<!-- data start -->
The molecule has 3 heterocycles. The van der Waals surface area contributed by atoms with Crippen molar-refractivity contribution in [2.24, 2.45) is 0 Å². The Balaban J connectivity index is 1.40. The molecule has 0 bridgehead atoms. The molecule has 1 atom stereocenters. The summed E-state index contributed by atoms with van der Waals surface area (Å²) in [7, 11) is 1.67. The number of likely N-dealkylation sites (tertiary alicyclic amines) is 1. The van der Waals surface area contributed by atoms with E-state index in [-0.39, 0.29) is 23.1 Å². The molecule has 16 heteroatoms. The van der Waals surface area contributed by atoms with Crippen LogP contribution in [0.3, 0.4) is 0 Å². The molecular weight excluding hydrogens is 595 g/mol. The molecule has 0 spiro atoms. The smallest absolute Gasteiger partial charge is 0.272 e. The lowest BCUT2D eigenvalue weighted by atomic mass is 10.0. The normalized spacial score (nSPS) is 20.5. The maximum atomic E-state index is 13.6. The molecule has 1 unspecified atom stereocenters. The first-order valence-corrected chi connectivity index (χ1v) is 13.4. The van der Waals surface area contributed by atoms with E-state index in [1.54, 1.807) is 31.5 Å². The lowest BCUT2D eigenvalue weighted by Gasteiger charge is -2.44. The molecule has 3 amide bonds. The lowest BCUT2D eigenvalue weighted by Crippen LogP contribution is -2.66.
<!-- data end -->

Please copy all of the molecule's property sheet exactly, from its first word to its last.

The molecule has 3 heterocycles. The van der Waals surface area contributed by atoms with Crippen molar-refractivity contribution in [2.24, 2.45) is 0 Å². The Balaban J connectivity index is 1.40. The molecule has 0 bridgehead atoms. The molecule has 1 atom stereocenters. The summed E-state index contributed by atoms with van der Waals surface area (Å²) in [7, 11) is 1.67. The number of likely N-dealkylation sites (tertiary alicyclic amines) is 1. The van der Waals surface area contributed by atoms with E-state index in [-0.39, 0.29) is 23.1 Å². The molecule has 16 heteroatoms. The van der Waals surface area contributed by atoms with Crippen LogP contribution in [0.3, 0.4) is 0 Å². The molecular weight excluding hydrogens is 595 g/mol. The molecule has 0 spiro atoms. The smallest absolute Gasteiger partial charge is 0.272 e. The lowest BCUT2D eigenvalue weighted by atomic mass is 10.0. The normalized spacial score (nSPS) is 20.5. The maximum atomic E-state index is 13.6. The molecule has 1 unspecified atom stereocenters. The first-order valence-corrected chi connectivity index (χ1v) is 13.4. The van der Waals surface area contributed by atoms with E-state index in [1.54, 1.807) is 31.5 Å². The lowest BCUT2D eigenvalue weighted by Gasteiger charge is -2.44. The molecule has 3 amide bonds. The lowest BCUT2D eigenvalue weighted by Crippen LogP contribution is -2.66.